Continuing on our theme of customer education, below is an article on what laser cutting and profiling is. It’s a bit scientific but an interesting read none the less. Hopefully it gives you a greater insight into another one of our service areas. It may also help to explain how our work looks so good. If you have a project or an idea of a project then give us a call to talk through it.
Laser cutting is a relatively new technology. Laser cutting machines made their debut on the metal processing scene in a big way in the 1980s. Before that, laser cutting had been used in various niche applications such as cutting titanium rods in aerospace applications in the 1970s. Since that time, laser cutting has come a long way.
What is laser cutting?
Lasers are high powered beams that can be used to cut various materials. The beam is so intense that it melts, burns or vaporises anything in its path. Generally, the laser beam is focused through a lens and can produce a kerf as narrow as 0.10mm, depending on the material thickness.
Types of laser cutting technologies
There are several types of laser cutting technologies, including CO2 lasers, fibre lasers and crystal lasers, each of which is suited for different materials and applications. CO2 lasers are based on a carbon dioxide gas mixture that’s electrically stimulated. They are the most widely used laser type as they can be used on a wide range of materials, particularly plastics and other non-metallic materials.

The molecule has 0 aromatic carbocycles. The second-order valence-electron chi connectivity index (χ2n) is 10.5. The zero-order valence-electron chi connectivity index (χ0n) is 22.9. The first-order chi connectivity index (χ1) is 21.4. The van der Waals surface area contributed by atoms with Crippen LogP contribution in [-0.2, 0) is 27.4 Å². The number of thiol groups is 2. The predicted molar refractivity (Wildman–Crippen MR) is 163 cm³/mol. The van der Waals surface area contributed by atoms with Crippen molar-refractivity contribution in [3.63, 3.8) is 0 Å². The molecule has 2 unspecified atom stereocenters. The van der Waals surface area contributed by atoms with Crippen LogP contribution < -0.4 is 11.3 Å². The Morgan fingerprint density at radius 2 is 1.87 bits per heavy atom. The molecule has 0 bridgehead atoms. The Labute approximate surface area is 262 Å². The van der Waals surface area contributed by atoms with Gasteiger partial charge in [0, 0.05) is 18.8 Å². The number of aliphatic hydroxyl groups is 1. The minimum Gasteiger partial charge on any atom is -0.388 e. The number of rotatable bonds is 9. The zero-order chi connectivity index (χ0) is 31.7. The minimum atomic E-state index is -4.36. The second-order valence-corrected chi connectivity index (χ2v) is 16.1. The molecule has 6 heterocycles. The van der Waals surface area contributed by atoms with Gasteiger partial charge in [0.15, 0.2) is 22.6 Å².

Unlike CO2 lasers, fibre lasers (a type of solid state laser) are amplified in a specially designed glass fibre, which produces an extremely small focal diameter. This not only increases the intensity of the laser up to 100 times higher than that of a CO2 laser, but makes it ideal for cutting reflective metal material.
Finally, as its name suggests, crystal lasers use a crystal as the lasing medium, namely the neodymium-doped yttrium aluminium garnet (Nd:YAG). They produce the same wavelength as fibre lasers, making them suitable for marking metals and plastics. However, crystal has a shorter service life than the fibre laser, and includes relatively expensive pump diodes, which are wearing parts.
Precision steel cutting with quality finish
While the early laser machines may have struggled with inconsistent beam delivery and the effects of ambient heat on consistency, today’s machines are able to produce better edge quality, cutting speed and lower tolerances than ever before. This is as a result of the superior drive technology, piercing capabilities and control software.
Modern laser cutting machines deliver:
High accuracy – high degree of repeatability with tolerances +/- 0.2mm and up to 25mm thick Clean cutting – Smooth cut edges requiring little or no finishing Economical material usage – Allows for narrow cut widths and close nesting Minimal distortion – Laser beam does not wear during the process